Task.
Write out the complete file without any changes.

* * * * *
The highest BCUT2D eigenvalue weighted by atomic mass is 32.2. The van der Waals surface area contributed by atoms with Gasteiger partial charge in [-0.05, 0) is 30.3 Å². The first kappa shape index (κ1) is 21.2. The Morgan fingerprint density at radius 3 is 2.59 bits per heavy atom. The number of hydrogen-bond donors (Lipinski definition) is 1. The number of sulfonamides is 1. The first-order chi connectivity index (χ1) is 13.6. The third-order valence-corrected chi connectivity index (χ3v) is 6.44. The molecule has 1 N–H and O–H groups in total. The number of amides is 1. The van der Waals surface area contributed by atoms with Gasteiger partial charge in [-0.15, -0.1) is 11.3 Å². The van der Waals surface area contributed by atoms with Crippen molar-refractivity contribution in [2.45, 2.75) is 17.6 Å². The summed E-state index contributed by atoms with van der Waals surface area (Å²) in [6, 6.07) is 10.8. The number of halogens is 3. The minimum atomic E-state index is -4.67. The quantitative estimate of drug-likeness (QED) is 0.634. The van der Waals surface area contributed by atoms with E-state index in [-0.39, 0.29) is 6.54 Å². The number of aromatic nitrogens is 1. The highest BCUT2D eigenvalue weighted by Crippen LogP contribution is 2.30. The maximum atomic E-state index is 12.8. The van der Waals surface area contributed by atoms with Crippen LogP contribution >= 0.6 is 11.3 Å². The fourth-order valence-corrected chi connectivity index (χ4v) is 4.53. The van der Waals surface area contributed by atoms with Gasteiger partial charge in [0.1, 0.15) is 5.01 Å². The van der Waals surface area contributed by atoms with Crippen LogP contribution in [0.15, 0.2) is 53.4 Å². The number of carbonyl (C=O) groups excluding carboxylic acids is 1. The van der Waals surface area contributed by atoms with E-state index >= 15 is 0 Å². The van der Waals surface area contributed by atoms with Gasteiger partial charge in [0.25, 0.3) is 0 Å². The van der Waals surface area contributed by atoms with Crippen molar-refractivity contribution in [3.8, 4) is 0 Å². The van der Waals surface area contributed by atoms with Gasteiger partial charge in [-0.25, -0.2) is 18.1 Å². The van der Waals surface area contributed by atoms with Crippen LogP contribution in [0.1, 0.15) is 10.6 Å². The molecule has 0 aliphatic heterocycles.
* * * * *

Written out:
The highest BCUT2D eigenvalue weighted by atomic mass is 32.2. The van der Waals surface area contributed by atoms with Gasteiger partial charge in [-0.05, 0) is 30.3 Å². The first kappa shape index (κ1) is 21.2. The Morgan fingerprint density at radius 3 is 2.59 bits per heavy atom. The number of hydrogen-bond donors (Lipinski definition) is 1. The number of sulfonamides is 1. The first-order chi connectivity index (χ1) is 13.6. The third-order valence-corrected chi connectivity index (χ3v) is 6.44. The molecule has 1 N–H and O–H groups in total. The number of amides is 1. The van der Waals surface area contributed by atoms with Gasteiger partial charge in [-0.15, -0.1) is 11.3 Å². The van der Waals surface area contributed by atoms with Crippen molar-refractivity contribution in [2.45, 2.75) is 17.6 Å². The summed E-state index contributed by atoms with van der Waals surface area (Å²) in [6, 6.07) is 10.8. The number of halogens is 3. The minimum atomic E-state index is -4.67. The quantitative estimate of drug-likeness (QED) is 0.634. The van der Waals surface area contributed by atoms with E-state index in [-0.39, 0.29) is 6.54 Å². The number of aromatic nitrogens is 1. The highest BCUT2D eigenvalue weighted by Crippen LogP contribution is 2.30. The maximum atomic E-state index is 12.8. The van der Waals surface area contributed by atoms with Crippen LogP contribution >= 0.6 is 11.3 Å². The fourth-order valence-corrected chi connectivity index (χ4v) is 4.53. The van der Waals surface area contributed by atoms with Gasteiger partial charge in [0.1, 0.15) is 5.01 Å². The van der Waals surface area contributed by atoms with Crippen LogP contribution in [0.15, 0.2) is 53.4 Å². The number of carbonyl (C=O) groups excluding carboxylic acids is 1. The van der Waals surface area contributed by atoms with E-state index >= 15 is 0 Å². The van der Waals surface area contributed by atoms with Gasteiger partial charge in [0.25, 0.3) is 0 Å². The van der Waals surface area contributed by atoms with Crippen molar-refractivity contribution in [3.8, 4) is 0 Å². The van der Waals surface area contributed by atoms with Gasteiger partial charge in [-0.25, -0.2) is 18.1 Å². The van der Waals surface area contributed by atoms with Crippen LogP contribution in [0.1, 0.15) is 10.6 Å². The molecule has 0 aliphatic heterocycles.